German Offenlegungsschrift No. 2,422,411 discloses a high pressure mercury vapour discharge lamp having a discharge vessel on or in which means are provided for maintaining the discharge and containing mercury, at least one rare gas at the starting gas, at least one of the halogens iodine, bromium and chlorine, at least one of the metals sodium, lithium, potassium, caesium, calcium, strontium and barium and, possibly, cadmium, gallium, indium, thallium, tin, scandium, yttrium and rare earth metals, these metals being wholly or partly in the form of their halides, the discharge vessel containing, in addition, at least one highly volatile halide, preferably a halide of the element aluminium, which is capable of forming a gaseous compound with the poorly volatile alkali metal and alkaline earth metal halides. Alternatively, the discharge vessel may contain, in addition, halides of the trivalent iron. In this manner an increase in the luminous efficiency is obtained without the necessity of increasing the thermal load of the wall of the vessel. So a solution is provided for the problem caused by the poor volatility, especially of the alkali metal and earth alkaline metal halides, the problem being that in normal circumstances an insufficient quantity of halide in the vapor state is present. Namely, the formation of the gaseous compound furnishes an increase in the effective partial pressure of the poorly volatile compound at a predetermined wall temperature.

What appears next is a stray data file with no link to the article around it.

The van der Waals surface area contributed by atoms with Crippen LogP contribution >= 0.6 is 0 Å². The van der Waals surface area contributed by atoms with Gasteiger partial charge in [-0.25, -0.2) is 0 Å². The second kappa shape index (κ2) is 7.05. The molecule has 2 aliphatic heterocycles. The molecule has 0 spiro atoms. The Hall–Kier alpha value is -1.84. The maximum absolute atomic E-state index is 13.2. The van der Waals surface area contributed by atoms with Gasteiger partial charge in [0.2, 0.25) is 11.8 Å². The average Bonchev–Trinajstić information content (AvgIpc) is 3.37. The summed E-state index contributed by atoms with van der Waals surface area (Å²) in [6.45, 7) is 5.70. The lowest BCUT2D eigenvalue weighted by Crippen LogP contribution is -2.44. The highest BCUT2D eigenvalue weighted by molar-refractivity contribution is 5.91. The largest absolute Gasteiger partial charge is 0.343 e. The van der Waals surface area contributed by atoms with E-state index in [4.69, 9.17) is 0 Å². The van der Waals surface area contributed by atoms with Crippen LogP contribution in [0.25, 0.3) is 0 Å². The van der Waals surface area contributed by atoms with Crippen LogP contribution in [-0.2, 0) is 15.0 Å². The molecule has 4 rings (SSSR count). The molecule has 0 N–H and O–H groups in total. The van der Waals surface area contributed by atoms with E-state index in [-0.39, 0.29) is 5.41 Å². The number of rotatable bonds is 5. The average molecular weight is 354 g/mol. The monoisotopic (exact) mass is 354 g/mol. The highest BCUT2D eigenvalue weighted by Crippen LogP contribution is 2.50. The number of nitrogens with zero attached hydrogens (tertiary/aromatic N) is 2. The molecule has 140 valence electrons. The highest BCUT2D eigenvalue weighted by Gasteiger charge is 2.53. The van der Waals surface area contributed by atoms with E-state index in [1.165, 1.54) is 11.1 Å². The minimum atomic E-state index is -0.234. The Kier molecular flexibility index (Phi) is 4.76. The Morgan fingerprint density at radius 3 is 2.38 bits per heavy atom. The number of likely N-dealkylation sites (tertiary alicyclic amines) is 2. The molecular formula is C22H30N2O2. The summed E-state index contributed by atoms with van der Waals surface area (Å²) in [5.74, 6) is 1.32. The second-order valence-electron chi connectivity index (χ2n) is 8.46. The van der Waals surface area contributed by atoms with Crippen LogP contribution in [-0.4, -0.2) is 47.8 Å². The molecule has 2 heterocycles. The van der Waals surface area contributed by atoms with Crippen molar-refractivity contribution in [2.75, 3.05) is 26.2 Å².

The choice of the metals suitable for use as radiators in high pressure mercury vapor discharge lamps is, however, always adversely affected by the poor volatility of the corresponding metal halides. The vapor pressures of the halides of the alkaline earth metals (calcium, strontium, barium) and especially the pressures of rare earth metals, which preferably form dihalides instead of trihalides (for example samarium, europium, ytterbium), are particularly low, this being, in particular, a reason that these elements have hitherto not been used in normal commercially available lamps, although it might be expected that they have partly excellent light technical properties.
French Patent Specification No. 1,489,754 discloses a lamp in which the poor volatility of alkaline earth metal and rare earth metal halides must be remedied by halogen hydrocarbons, for example ethylenebromide, by forming metal organic compounds. This lamp has the drawback that the organic compounds decompose already the first time the lamp is started. This results in soot formation.
U.S. Pat. No. 3,771,009 discloses an electric discharge lamp whose filling contains a highly volatile complex defined by the formula Ln Mx I3x+3 where Ln represents a rare earth metal, inter alia also samarium, europium and ytterbium, M represents boron, aluminium, gallium and indium and x=3 to 4. This lamp has the drawback of having a low luminous efficiency. Furthermore, reaction of AlI3 with the wall of the vessel results in greying of the wall.
German Offenlegungsschrift No. 1,801,834 discloses ultraviolet irradiation devices for therapeutic purposes having a high pressure mercury discharge burner, containing cobaltchloride or an iron-(II)-halide. However, these burners contain neither alkaline earth metals nor rare earth halides, so that no complex formation can occur. In addition, these lamps emit predominantly in the blue-violet, while for the invention visible radiation is the essential thing.